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Joshua M. Hall [19]Joshua Maloy Hall [1]
  1.  8
    Nerve/Nurses of the Cosmic Doctor: Wang Yang-Ming on Self-Awareness as World-Awareness.Joshua M. Hall - 2016 - Asian Philosophy 26 (2):149-165.
    ABSTRACTIn Philip J. Ivanhoe’s introduction to his Readings from the Lu-Wang School of Neo-Confucianism, he argues convincingly that the Ming-era Neo-Confucian philosopher Wang Yang-ming was much more influenced by Buddhism than has generally been recognized. In light of this influence, and the centrality of questions of selfhood in Buddhism, in this article I will explore the theme of selfhood in Wang’s Neo-Confucianism. Put as a mantra, for Wang “self-awareness is world-awareness.” My central image for this mantra is the entire cosmos (...)
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  2.  9
    Questions of Race in J. S. Mill’s Contributions to Logic.Joshua M. Hall - 2014 - Philosophia Africana 16 (2):73-93.
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  3.  14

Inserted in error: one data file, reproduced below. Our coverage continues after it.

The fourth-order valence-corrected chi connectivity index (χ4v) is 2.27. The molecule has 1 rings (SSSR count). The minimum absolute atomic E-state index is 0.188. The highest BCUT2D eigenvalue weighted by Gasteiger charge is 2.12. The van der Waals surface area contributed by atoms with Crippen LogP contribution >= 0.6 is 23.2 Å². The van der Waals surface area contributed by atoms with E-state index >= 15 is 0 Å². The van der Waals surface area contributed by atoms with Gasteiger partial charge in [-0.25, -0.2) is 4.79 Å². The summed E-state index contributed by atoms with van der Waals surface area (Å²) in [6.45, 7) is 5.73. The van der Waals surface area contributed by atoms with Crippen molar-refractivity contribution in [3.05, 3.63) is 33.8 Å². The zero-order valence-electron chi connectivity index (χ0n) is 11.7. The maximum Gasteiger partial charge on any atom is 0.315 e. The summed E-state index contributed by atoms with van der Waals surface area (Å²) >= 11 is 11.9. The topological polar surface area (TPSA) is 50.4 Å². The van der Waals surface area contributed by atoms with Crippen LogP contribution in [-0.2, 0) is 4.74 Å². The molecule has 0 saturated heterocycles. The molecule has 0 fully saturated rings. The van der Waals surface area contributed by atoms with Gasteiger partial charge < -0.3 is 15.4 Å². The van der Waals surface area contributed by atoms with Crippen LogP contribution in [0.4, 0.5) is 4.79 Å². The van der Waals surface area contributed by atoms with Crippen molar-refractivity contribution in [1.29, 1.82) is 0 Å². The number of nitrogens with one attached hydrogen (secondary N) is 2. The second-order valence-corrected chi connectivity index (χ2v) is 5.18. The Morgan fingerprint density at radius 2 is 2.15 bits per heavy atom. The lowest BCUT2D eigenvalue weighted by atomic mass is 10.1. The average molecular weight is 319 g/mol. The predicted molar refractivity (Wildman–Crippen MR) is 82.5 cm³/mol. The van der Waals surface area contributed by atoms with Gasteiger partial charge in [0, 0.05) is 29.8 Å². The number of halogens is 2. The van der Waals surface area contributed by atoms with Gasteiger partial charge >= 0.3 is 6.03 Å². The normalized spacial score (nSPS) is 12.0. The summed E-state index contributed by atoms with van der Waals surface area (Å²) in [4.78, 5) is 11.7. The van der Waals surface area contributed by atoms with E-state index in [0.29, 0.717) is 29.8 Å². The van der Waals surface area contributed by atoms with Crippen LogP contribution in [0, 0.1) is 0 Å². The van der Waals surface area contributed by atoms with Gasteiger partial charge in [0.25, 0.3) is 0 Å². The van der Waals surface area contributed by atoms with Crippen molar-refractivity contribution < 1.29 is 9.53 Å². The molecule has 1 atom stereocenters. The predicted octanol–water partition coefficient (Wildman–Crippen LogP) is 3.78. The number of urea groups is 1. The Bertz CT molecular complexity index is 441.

Rearticulating Languages of Art: Dancing with Goodman.Joshua M. Hall - 2015 - Evental Aesthetics 3 (3):28-53.
    In this article, I explore the relationship between dance and the work of Nelson Goodman, which is found primarily in his early book, Languages of Art. Drawing upon the book’s first main thread, I examine Goodman’s example of a dance gesture as a symbol that exemplifies itself. I argue that self-exemplifying dance gestures are unique in that they are often independent and internally motivated, or “meta-self-exemplifying.” Drawing upon the book’s second main thread, I retrace Goodman’s analysis of dance’s relationship to (...)
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  4.  18
    Prevailing Winds: Marx as Romantic Poet.Joshua M. Hall - 2013 - Philosophy and Literature 37 (2):343-359.